Picard: ‘Moon’ highlights the genetic family ties that bind…

There's a lot going on in the latest 'Picard' but are the familiar faces in unfamiliar roles getting distracting?

Picard meets with the ‘Watcher’ and is surprised by a familiar face, though not one in the role he was expecting. Seven and Raffi plot to free Rios from his prison transport and Agnes finds herself forced into a fateful choice that will affect the team’s chances of ever returning home.

And amid the skyscrapers of Los Angeles, one young woman ponders whether she wants to reach for the final frontier and a doctor is made a life-saving offer he cannot refuse – but at what cost?



We’re at the halfway stage of Picard‘s Season Two and in many respects, it has proven itself far superior in execution and ideas to the first season. There are Trek touchstones galore and a sense that dealing with the elder statesman of modern Trek has given the series a chance to feel like it’s book-ending an era (though we still have a fair way to go – half this run and then another). I’ve liked the fact that the show is taking advantage of its longevity to add in organic moments and elements of its mythology, an Easter Egg here and there is always welcome in a franchise that’s earned the right to do so whenever it pleases. So far in this run we’ve had distinct plot-specific references to Assignment: Earth, City on the Edge of Forever, The Voyage Home, The Best of Both Worlds and wider TNG entries to name but a few – sometimes a doff of the hat, sometimes some all-out pilfering. But, if I’m brutally honest, there’s also an increasing danger that with the fast-accumulating ‘Heh -look what we did there!‘ elements, it could become a slave to its own sense of nostalgia and collapse under its own weight.

And in ‘Fly Me to the Moon‘ we get evidence of both its fancy footwork and arguable mis-steps… because everywhere you look there’s something deliberately familiar, explained or not.

Orla Brady, glimpsed at the end of the last episode returns. Given the reveal of her new character and mission-statement  (this time she’s not actually Romulan Housekeeper Laris but a Cosmic Guardian named Tallin) she’s largely there for a series of talk-heavy exposition dumps that give us more clarity on what may be responsible for the alteration in the time-line.  Tallin belongs to the same secret organisation to which Gary Seven (Robert Lansing) worked way back in TOSAssignment Earth – essentially acting as guardians to historically important individuals to make sure events happen as they should (think the TVA with less Loki). In this case Tallin’s oblivious charge is Renée Picard (Penelope Mitchell) – Jean-Luc’s ancestor many times removed – and the first of that bloodline to venture into space…apparently destined to be one of the crew on the upcoming trip to Europa where she will discover an important microbe that changes the way humanity thinks of the universe. If she doesn’t make the journey then for some reason humanity descends into the fascist hell we saw in the altered future.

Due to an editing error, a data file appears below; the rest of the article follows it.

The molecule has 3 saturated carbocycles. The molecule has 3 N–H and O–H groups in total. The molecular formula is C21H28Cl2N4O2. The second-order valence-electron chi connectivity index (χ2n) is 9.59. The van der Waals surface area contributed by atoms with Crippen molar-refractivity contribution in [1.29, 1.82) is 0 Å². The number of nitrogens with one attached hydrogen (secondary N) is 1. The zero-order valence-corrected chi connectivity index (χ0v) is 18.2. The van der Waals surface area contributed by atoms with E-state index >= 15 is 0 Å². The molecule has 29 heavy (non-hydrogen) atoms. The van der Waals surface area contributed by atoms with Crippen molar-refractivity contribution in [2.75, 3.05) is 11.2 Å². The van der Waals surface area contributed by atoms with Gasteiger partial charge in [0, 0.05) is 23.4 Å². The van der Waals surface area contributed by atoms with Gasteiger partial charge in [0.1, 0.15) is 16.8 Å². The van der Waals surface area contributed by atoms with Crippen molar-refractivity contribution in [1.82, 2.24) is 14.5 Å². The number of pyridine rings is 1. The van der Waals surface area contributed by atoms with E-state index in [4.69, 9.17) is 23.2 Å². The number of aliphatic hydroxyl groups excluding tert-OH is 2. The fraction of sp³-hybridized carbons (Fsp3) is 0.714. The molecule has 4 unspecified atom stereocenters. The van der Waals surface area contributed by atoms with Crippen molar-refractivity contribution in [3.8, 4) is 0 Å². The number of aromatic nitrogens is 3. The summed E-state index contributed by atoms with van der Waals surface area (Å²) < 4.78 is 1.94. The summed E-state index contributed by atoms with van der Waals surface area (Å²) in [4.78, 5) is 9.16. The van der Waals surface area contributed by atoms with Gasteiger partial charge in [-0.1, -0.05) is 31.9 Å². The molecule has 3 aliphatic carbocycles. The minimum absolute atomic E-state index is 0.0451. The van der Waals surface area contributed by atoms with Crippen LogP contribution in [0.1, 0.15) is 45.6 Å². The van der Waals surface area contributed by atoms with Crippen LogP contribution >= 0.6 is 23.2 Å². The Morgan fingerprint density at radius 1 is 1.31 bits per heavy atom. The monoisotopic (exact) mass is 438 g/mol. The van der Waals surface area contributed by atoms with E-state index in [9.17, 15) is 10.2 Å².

Tallin’s meeting with Picard is a little strange on several narrative levels. For a top-notch ‘Watcher’ with incredible access to remote-view her charge, she doesn’t appear to have noticed even the slightest ripple in events other than the young woman seemingly having the usual kind of concerns if you were about to sit atop a massively exploding device powering you out of Earth’s orbit – which makes one wonder how effective and prescient these guardians can be before things go wrong.  Are they there to watch but never interfere (Highlander) or guide for the greater good (Buffy). Either way, if Jean-Luc hadn’t appeared, would she have remained oblivious until the damage was done? Secondly, while viewers spotted clues to the connection last week, Picard himself is becoming a walking wikipedia of centuries of  Trek‘s mythology and is able to deduce the link between Tallin and Gary Seven in a matter of seconds.  Bizarrely, for such a cloak and dagger outfit with such a delicate job, Tallinn accepts Picard’s story pretty quickly and opens up on all the details of her highly-confidential mission to a complete stranger. She does remind him that she doesn’t take orders from him, but it would have worked much better to have her far more skeptical of Picard throughout and perhaps even visibly furious that she suddenly has a group of free-range time-travellers running amok through her backyard rather than it being slightly inferred. And I may have missed it, but is there ANY given reason that Tallinn looks like Laris? Continuity-wise it makes no sense that the character would naturally look the same as Laris (unless in a wonderfully sly move being offered by fans, the character is the shape-shifting ‘Isis’ from Assignment Earth?) and if it’s simply a coincidence it’s distracting, so there does need to be some explaining and even a vague ‘I thought this form would prove more familiar‘ would be something, but Picard shrugs it off. This is one of the problems I’m starting to have – not that scenes can’t be explained by quantum singularities and earnest fans, but that the script demands that its title character doesn’t behave or say what the circumstances in the story should demand. Picard used to ask all the right questions, now he’s conveniently  asking none of them.